I often double this recipe but don’t double the baking powder. The bread freezes well or just grate the squash and freeze it and then you can make the bread anytime.

Grand Island Work Party!!

By Laura

Grab your gloves! Everyone is invited to the next CSA Farm Work Party…

Sat. August 2nd

10 – 2pm Workin’
2pm-4pm Hike to, hang out & swim at the river
4pm… Potluck BBQ & campout
Grand Island Farm: 18400 Lower Island Rd, Dayton OR
RSVP to Laura

Join us to learn more about our Grand Island farm and hang out with the horses (Bonnie & Patty). At this peak-of-the-summer work party the focus will be on transplanting!!  There will also be other projects like moving the pasture fences, setting up irrigation and weeding.

You are welcome to bring family and friends- there will be things to do for folks of all ages and abilities. Kids are welcome to come help work or just hang out. We’ll provide snacks and drinks. You’ll get to sample all sorts of tasty treats from the garden. Please bring your favorite gardening tools and dress for the weather. No dogs please.

To celebrate all our hard work we’ll have a potluck afterward – bring something to share and/or put on the BBQ.

Reply to let us know you’re coming if you can. Any Questions email Laura at 47thavefarm.com. Hope to see you there!

Directions from Portland:
Mapquest will tell you to come down 99W which works fine.
You can also come this way via I5  - it is a bit faster and you get to take the Wheatland Ferry ($2 – cash or check only).

  • Take I5 south to exit 263 (Brooks exit)
  • At the end of the off ramp go right onto Brooklake Rd NE 1.6mi
  • At the T turn right onto Wheatland Rd N 3.2 mi
  • After the S curves turn left onto Wheatland Ferry Rd .5mi
  • Take the ferry across the Willamette River $2
  • Get onto Wheatland Rd NW 1.1mi
  • At the T turn right onto Wallace Rd NW (OR-221/Salem-Dayton Hwy) 2.4mi
  • Turn right onto SE Grand Island Loop 1.3mi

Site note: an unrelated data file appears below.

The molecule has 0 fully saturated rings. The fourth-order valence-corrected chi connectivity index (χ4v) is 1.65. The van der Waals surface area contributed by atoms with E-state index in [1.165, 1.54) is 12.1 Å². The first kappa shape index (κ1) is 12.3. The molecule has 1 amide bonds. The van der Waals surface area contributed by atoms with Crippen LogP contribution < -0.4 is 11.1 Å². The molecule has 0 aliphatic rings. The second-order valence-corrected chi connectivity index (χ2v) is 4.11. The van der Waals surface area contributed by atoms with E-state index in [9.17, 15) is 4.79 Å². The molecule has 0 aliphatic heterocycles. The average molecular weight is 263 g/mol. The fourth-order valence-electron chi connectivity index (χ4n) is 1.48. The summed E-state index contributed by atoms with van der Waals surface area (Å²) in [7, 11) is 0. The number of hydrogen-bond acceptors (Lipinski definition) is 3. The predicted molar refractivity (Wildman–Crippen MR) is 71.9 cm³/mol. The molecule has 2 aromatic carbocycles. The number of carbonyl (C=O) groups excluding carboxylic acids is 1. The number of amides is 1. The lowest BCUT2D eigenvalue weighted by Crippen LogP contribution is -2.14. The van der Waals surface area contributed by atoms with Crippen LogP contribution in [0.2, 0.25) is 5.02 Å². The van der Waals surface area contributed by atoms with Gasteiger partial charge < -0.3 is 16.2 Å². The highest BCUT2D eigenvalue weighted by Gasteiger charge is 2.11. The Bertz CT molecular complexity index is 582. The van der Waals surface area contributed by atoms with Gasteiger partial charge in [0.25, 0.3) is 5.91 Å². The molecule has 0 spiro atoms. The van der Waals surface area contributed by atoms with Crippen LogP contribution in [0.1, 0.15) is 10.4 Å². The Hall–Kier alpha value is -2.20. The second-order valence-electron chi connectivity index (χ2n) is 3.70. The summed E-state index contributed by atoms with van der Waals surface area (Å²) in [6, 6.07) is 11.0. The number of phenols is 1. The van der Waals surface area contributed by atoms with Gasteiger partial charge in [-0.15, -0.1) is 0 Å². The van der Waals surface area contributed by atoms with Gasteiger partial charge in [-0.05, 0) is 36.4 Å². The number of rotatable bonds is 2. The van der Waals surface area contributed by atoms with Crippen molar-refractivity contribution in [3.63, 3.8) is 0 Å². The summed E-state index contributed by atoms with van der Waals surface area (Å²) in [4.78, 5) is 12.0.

• Come over the little bridge and onto the Grand Island
  • Turn left onto SE Lower Island Rd and we’re the first place on the left.

 

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The weeding crew!

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Laying baby broccoli out for transplanting!

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Headed to the BBQ!

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Our favorite swimming hole!

In Your Share (July 28th edition)

By Laura

PeasPeasPeasPeasPeasIMG_0973Green beans started last week! Soon we’ll have yellow (aka wax beans) and purple green beans too. An oxymoron? Perhaps, but they’re tender and tasty.

Hope you have had a chance to dig into the specially designated CSA site at Cook With What You Have. Katherine has some great ideas & recipes for all the good stuff in your share this week. Just look along the right hand column of her site and click on your favorite veggies to see all the recipes available.  Check your email for the password to access the site. Hope you’re enjoying your 24/7 access to recipe inspiration!

This week your share may include…

  • Carrots: Nothing better than sweet summer carrots!
  • Cabbage: I’ve been craving summer slaw – make it the old fashioned way, with a lemon vinaigrette or  with an asian flair – no matter how you slice it this tender crunchy cabbage makes a super salad.
  • Cucumbers: If the weather is as hot as expected, you might see a few more of these in your share this week. If you have extras – try my Mom’s Bread & Butter Quick Pickle recipe. It’s especially good with some sweet onions in the mix too!
  • Dill: Not sure what to do with a big beautiful head of dill? Both leaves and flowers are edible – and there are almost 20 recipes that include dill at Cook With What You Have.
  • Lettuce: Love these summer crisp lettuce heads, aka Batavian crisp – their beautiful whorled green leaves are sometimes streaked with red and  always stay tender and tasty – even in the peak of summer.
  • Mizuna: Nice little bunches of greens are mild enough to go in salad or can also be lightly sautéed.